Executive vice president and general manager Howie Roseman says the Eagles are a better football team after free agency and the draft. We're putting his claim to the test, breaking down the depth chart position by position to examine whether the roster really improved or actually took a step back this offseason.
Up first: Quarterbacks, where the Eagles unexpectedly invested a second-round draft pick in Jalen Hurts.
Josh McCown may have been a great person to have in the quarterback room, but he's a career backup for a reason — plus, he's 40.
There's no guarantee Hurts' career will turn out any better than McCown's. At the very least, though, his mobility adds another dimension to the offense, whether that's in a Taysom Hill-like role or stepping in for Carson Wentz. Hurts has sub-4.6 speed and a plenty strong arm, not to mention displayed accuracy, toughness and leadership at the college level. You don't have to agree with the Eagles' use of a second-round pick, but Hurts is a gifted athlete.
Of course, say what you want about McCown. Sometimes there's just no substitute for 18 years of professional football experience — on or off the field.
Between Hurts, Nate Sudfeld and Kyle Lauletta, Eagles backups have attempted 30 NFL passes, so should one of them need to step in for Wentz, there's really no telling what you're getting. The trio has also spent one-third of McCown's time in the league and aren't mentoring Wentz behind the scenes, either.
It's safe to say Wentz was back to his old self by the end of 2019, a full two years removed from his ACL injury. Not only did he eclipse 4,000 yards passing for the first time. He was also back to making plays with his legs. Wentz can still clean up aspects of his game, recognizing when to give up on a play and either throwing the ball away or hitting the deck chief among them. He's also a relatively young quarterback with only 56 starts under his belt.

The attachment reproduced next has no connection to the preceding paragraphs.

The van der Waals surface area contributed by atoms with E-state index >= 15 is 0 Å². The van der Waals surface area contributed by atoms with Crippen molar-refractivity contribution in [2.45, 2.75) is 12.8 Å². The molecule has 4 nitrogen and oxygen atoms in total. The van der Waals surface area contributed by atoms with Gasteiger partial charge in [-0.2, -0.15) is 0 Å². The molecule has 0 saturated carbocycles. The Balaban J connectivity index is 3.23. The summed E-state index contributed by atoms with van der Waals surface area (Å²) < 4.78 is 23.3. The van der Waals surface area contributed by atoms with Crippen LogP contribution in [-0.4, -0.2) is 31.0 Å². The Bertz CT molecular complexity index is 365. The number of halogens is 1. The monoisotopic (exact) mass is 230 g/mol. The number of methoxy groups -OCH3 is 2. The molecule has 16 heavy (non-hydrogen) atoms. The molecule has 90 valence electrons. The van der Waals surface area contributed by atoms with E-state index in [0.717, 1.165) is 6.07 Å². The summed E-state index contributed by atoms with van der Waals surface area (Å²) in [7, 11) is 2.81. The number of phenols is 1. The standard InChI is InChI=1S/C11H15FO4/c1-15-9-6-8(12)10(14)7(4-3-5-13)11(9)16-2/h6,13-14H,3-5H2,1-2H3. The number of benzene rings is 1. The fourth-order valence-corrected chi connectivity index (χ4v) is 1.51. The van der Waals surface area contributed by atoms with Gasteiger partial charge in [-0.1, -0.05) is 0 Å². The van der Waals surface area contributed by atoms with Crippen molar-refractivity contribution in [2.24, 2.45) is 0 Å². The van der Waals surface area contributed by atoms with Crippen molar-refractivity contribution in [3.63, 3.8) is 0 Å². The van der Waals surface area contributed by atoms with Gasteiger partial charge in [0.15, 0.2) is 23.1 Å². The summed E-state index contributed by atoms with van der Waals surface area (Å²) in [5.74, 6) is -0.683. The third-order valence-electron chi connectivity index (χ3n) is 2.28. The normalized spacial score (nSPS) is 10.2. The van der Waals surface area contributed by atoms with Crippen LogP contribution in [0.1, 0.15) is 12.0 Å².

And after guiding the Eagles to the playoffs with Greg Ward, JJ Arcega-Whiteside and Deontay Burnett as his primary receivers, he probably deserves a little slack.
Now that Hurts is in the fold, who's actually the backup quarterback here? Conventional wisdom would suggest the job belongs to the 53rd overall pick — but conventional wisdom kind of flew out the window when he was chosen.
Sudfeld might be in the mix for a number of reasons. He's entering his fourth year in the offense, whereas Hurts will have an abbreviated offseason to learn the system.
Then again, Sudfeld was supposed to be the backup last season, and the Eagles wound up signing McCown in August, so it's unclear how much trust is there. If Hurts develops quickly, perhaps Sudfeld is traded or released, with Lauletta serving as the emergency quarterback.
Better or worse?
McCown's value to the Eagles was rooted more in the knowledge he could impart to Wentz than what he does on a football field. But while Hurts has much greater upside, will he be ready to perform at a high level as a rookie? Clearly, the club doesn't believe Sudfeld is a better option than McCown.
Yet, looking back to the playoffs, when McCown entered the game against the Seahawks, he didn't move the offense across the goal line. Even if Hurts isn't the most polished passer right away, you have to believe his mobility could provide a spark at least. Nor could Sudfeld have done much worse.
Weigh the expectation Wentz continues to gradually improve, and while it may be close, this is definitely a more talented group.
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